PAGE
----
Thanks again. I can only repeat myself: having great conversations here.

Originally Posted By: indigo
What may be difficult for many gifted people to remember is: all things in moderation. Too much of a good thing can become negative.


I think that I am experiencing a bit of this at the moment. In the last 2 weeks I have been experiencing heart palpitations, dizzyness... Sometimes feelings of detachment from work where it is really hard to say whether they come from my frustration with not working on a subject I find really interesting or meaningful, or maybe one that goes with burnout-like states (and after reading a bit on the subject, I see that I must be careful with this, because of the pattern of being extremely engaged, having high aspirations, then not getting the expected results). I tend to obsess over the "career" subject also on weekends, which is probably not a good thing.
I try to counteract it by things such as relaxing in the evening night/not watching anything arousing, turning the computer off, yesterday I did some PMR, trying to walk and move as much as possible (which can be challenging with the COVID situation), trying to eat more slowly and not doing anything else aside from eating...
(Aside from giftedness, I think that this obsession is also fueled by the the typical stress from the millenial generation, which is having to be someone special, doing special things, the whole FOMO thing... it can get pretty annoying and after having fought with it for a while, I consciously try to detach myself from this as much as possible).

Originally Posted By: indigo

If the desire to optimize moves beyond a healthy motivation to weigh options and evaluate what is a workable next step given the constraints of reality... and becomes a need or compulsion related to determining self-worth, then it has become detrimental.


This was one of the main points from my therapist. "My work is not my worth". Funny thing is, I wasn't even working (or only as an assistant), but I was already so consumed with the idea of having to do something great, or being successful... Emotionally speaking, it is only in the last months that I have truly started to be more relaxed and detached, and even this is still stumbly if you consider the state I've been in in the last 2 weeks as I described earlier.

Originally Posted By: indigo

The book "What are the odds?," authored by the MyPillow guy, Mike Lindell, is an interesting autobiographical story of a person who I believe MUST be gifted. I read it with rapt attention and parts of it may resonate with you, too.


Sounds like an interesting story smile. I will check that out.

Originally Posted By: indigo

If a field interests you, it is worth 2 more years of studying, if real life constraints allow this. If real life constraints do not allow this, move to Plan B. I have always encouraged people to have a Plan B... and a Plan C. Know what these plans are, and know what the triggers/circumstances are for you personally to change from Plan A to Plan B, from Plan B to Plan C, from Plan C back to Plan A, etc.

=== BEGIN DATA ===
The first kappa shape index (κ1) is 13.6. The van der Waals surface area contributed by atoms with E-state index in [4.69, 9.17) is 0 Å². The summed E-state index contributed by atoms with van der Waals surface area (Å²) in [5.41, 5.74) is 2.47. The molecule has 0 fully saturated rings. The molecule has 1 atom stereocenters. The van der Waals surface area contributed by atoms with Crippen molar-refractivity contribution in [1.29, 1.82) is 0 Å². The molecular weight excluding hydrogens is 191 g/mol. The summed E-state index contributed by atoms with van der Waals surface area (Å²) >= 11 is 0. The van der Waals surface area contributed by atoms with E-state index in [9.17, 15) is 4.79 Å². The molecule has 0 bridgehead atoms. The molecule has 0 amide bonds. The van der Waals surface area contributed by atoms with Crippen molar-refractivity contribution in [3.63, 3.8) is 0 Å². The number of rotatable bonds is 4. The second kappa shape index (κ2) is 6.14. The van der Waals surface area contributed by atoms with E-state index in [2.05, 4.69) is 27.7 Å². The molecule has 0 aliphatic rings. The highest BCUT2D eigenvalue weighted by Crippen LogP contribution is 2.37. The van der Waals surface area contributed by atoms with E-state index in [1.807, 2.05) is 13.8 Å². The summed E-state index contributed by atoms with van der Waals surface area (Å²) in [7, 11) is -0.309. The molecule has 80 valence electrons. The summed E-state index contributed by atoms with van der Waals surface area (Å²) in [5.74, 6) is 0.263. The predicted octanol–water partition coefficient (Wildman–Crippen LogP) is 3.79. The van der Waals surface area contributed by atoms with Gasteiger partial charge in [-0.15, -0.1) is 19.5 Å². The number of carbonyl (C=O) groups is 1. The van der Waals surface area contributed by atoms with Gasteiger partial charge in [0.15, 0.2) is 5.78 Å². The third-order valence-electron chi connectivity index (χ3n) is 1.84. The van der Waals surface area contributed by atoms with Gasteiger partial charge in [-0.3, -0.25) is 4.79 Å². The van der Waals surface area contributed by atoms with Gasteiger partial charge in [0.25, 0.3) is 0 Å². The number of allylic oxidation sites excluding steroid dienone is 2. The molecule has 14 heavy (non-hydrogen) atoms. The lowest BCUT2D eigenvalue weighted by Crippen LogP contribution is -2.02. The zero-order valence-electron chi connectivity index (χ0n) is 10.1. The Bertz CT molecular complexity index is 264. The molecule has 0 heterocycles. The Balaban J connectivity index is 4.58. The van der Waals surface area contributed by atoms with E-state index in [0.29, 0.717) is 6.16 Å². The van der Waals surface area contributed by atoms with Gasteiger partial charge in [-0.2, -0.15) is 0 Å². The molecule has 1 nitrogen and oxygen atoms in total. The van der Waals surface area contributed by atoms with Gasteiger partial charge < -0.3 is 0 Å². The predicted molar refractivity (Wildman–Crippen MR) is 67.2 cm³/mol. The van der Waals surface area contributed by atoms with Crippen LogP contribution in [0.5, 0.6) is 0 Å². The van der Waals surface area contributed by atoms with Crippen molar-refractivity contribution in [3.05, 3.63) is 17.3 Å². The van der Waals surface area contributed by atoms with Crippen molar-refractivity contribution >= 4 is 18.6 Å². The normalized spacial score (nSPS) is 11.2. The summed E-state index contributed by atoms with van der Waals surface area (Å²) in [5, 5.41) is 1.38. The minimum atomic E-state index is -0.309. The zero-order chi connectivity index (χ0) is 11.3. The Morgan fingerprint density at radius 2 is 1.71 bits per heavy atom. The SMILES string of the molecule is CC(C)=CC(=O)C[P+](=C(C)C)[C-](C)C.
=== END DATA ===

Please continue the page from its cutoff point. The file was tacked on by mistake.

That is a good point. I am a dreamer and I have had my issues with real life constraints until now. Also probably typical for the middle-class child who got too much used to his parents providing for him.
(and a bit for the gifted. My imagination can get so vivid, I have spent weeks living in imaginary worlds during university. I was Was also a bit scary sometimes).



Originally Posted By: indigo

Hoping some others chime in with their stories of career path choices, and any advice and tips from what they've experienced.

Also curious to hear about yours if you want to share and think it is relevant! smile

One of my worries for example is that I might be on my way to "overstudying". I might get bored by picking up new "basics" like organic chemistry while I am getting at an age where well, you start feeling like you are able to contribute. I have some experience with doing research work. I am just a bit sad that I kind of trapped myself in studying a subject which in the end, I simply don't care so much about as I expected while it didn't provide me with the skills that I need to do the work I would like to do (as opposite to for example the telecommunications engineer who does a PhD in biomedical image analysis). I wanted to understand my behaviour, more than I wanted to become a psychologist (which is probably the confusion that some people have in the field). Now I've understood enough and I kind of want to move on to something else.


Edited by raphael (09/05/20 02:42 AM)